-- Recognize the role of the IMF and endorse firm access limits with provisions for exceptional circumstances.

-- Affirm a commitment by all parties to actions that guard against crises, including adherence to standards and codes and application of sound risk management. In this context, recent ideas about strengthening IMF surveillance and possibly providing for greater independence deserve serious consideration.

The code's central features should include a process for debtor-- creditor consultations before problems become unmanageable and the promotion of early restoration of creditworthiness and market access, as well as the incorporation of marketable CACs and other arrangements for orderly restructurings.

Experience shows that early consultations and actions can enable countries that face financial difficulties to avoid full-blown crises. We suggest the formation of an emerging markets monitoring group, which could consist of a small number of representatives from the private and public sectors in industrial and emerging markets. This group could monitor adherence to the code -- essential to its credibility -- and also provide a forum for early consultations.

-- To avoid restructuring in a specific case, early consultation could lead to a convincing policy framework anchored by an IMF program and bolstered by renewed market confidence.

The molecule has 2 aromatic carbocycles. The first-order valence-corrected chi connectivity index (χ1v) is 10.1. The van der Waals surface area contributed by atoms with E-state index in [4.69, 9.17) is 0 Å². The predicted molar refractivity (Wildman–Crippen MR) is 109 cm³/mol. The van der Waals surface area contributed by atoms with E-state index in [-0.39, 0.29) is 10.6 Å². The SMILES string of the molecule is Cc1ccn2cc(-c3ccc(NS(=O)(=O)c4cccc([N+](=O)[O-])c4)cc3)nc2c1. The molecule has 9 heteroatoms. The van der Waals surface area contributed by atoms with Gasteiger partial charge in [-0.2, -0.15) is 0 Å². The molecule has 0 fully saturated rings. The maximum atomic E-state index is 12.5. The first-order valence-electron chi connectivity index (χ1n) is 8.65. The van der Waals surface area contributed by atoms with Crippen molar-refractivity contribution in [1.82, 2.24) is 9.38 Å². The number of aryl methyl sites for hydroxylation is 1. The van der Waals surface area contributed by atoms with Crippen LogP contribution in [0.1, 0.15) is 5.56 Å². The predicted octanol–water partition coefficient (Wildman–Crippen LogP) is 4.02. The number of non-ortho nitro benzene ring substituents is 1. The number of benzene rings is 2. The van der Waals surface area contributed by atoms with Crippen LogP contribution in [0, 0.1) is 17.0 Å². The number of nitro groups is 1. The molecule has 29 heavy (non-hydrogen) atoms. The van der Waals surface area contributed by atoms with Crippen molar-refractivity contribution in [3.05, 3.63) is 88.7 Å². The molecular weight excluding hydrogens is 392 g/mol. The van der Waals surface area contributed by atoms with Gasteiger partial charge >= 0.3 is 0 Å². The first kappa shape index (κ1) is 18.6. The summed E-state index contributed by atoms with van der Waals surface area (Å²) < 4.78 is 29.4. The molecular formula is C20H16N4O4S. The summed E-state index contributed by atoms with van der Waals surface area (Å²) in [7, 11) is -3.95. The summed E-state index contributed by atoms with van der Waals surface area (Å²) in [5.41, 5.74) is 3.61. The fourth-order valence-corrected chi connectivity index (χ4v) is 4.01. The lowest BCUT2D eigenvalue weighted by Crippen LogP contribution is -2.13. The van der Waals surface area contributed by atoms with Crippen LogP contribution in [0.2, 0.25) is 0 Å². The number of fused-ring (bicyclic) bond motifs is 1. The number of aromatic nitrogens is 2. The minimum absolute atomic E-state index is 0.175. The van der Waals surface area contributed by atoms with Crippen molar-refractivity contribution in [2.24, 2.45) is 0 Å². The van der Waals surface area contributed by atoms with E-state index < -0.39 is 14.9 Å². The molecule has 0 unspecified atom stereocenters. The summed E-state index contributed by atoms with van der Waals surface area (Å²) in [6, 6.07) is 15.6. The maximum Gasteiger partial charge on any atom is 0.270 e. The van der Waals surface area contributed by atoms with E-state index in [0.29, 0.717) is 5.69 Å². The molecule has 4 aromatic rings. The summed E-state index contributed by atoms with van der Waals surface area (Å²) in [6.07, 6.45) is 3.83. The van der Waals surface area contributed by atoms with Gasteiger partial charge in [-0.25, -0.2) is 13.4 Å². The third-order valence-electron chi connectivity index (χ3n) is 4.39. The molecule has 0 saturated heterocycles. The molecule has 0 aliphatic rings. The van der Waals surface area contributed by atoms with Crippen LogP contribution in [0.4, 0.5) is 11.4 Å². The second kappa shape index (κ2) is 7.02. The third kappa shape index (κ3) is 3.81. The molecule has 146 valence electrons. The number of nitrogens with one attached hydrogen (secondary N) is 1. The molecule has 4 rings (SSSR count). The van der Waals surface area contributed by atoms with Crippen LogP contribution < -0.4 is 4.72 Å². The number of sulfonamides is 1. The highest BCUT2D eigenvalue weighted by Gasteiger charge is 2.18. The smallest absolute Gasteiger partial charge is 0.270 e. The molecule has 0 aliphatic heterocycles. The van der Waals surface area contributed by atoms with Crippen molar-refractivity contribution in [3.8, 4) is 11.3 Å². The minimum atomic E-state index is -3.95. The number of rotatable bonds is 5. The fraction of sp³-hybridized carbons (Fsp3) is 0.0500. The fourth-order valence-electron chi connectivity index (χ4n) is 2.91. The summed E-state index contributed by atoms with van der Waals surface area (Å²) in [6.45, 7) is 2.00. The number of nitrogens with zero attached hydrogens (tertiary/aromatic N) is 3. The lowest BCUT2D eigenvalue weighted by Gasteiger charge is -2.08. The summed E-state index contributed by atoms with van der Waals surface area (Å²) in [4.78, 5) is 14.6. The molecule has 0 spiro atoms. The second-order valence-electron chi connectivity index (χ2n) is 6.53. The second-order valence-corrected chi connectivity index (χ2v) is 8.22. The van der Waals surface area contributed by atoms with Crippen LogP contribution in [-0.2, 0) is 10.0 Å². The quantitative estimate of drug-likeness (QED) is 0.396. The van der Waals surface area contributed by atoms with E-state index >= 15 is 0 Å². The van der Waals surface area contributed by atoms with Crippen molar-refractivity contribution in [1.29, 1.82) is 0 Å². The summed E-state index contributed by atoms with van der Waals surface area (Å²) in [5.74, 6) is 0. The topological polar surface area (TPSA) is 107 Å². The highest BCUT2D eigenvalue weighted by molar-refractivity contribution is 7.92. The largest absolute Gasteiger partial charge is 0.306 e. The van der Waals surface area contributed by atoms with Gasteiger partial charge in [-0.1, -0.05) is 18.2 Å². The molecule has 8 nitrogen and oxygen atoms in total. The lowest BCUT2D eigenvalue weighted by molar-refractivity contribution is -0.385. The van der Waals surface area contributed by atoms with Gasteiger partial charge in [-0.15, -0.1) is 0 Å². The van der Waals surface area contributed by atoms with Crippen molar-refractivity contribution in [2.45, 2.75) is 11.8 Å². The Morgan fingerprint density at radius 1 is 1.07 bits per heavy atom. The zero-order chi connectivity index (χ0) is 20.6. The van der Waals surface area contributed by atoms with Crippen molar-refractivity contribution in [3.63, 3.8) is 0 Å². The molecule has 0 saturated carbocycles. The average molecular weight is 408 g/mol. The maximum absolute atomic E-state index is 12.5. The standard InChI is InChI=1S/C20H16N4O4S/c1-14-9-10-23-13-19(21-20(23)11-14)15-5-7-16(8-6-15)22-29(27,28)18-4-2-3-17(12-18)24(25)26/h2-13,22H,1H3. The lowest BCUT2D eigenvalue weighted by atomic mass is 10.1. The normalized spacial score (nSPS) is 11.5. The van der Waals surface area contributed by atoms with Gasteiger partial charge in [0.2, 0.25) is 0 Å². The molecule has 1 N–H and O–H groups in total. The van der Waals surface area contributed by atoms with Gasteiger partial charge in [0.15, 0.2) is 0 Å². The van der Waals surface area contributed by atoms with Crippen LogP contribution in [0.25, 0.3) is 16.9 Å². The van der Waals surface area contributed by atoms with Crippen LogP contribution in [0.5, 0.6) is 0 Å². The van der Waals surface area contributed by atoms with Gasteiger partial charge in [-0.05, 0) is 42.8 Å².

-- In the context of strong performance and continued debt service, banks and investment houses could consider participation in a voluntary, temporary maintenance of trade and interbank advances.

In cases in which restructuring becomes unavoidable:

-- Sovereign debtors should negotiate promptly and directly with a broadly representative group of creditors the terms of any proposed restructuring.

-- The IMF should disburse financing to the debtor during an event of default only if, following consultations with creditors, it is determined that the country is negotiating in good faith.

-- Creditors should endeavor not to take enforcement action against the debtor or its assets (such as declaring cross-defaults and bringing lawsuits) unless it is deemed necessary to preserve and protect asset values and contract rights.


Meeting the challenges facing the global economy today will require strong cooperation and mutually reinforcing, decisive action. In many cases, it will take political courage to overcome entrenched domestic opposition. At the upcoming meetings, your Committee can set forth a blueprint for policies to avoid the specter of prolonged economic weakness and help lay the basis for a new phase of growth and stability.

Restoration of global growth alone will not suffice. The world of emerging markets finance has been disrupted time and again by a string of crises and volatile market conditions over the past eight years. Public and private sectors have been searching for common ground as to how best to strengthen the process of crisis management. We are now seeing for the first time the emergence of a public-private consensus. It is crucial to seize the opportunity to move forward together on a path to strengthen private capital flows and foster growth and development in emerging markets.


Charles H. Dallara
Managing Director

(end text)

(Distributed by the Office of International Information Programs, U.S. Department of State. Web site: http://usinfo.state.gov)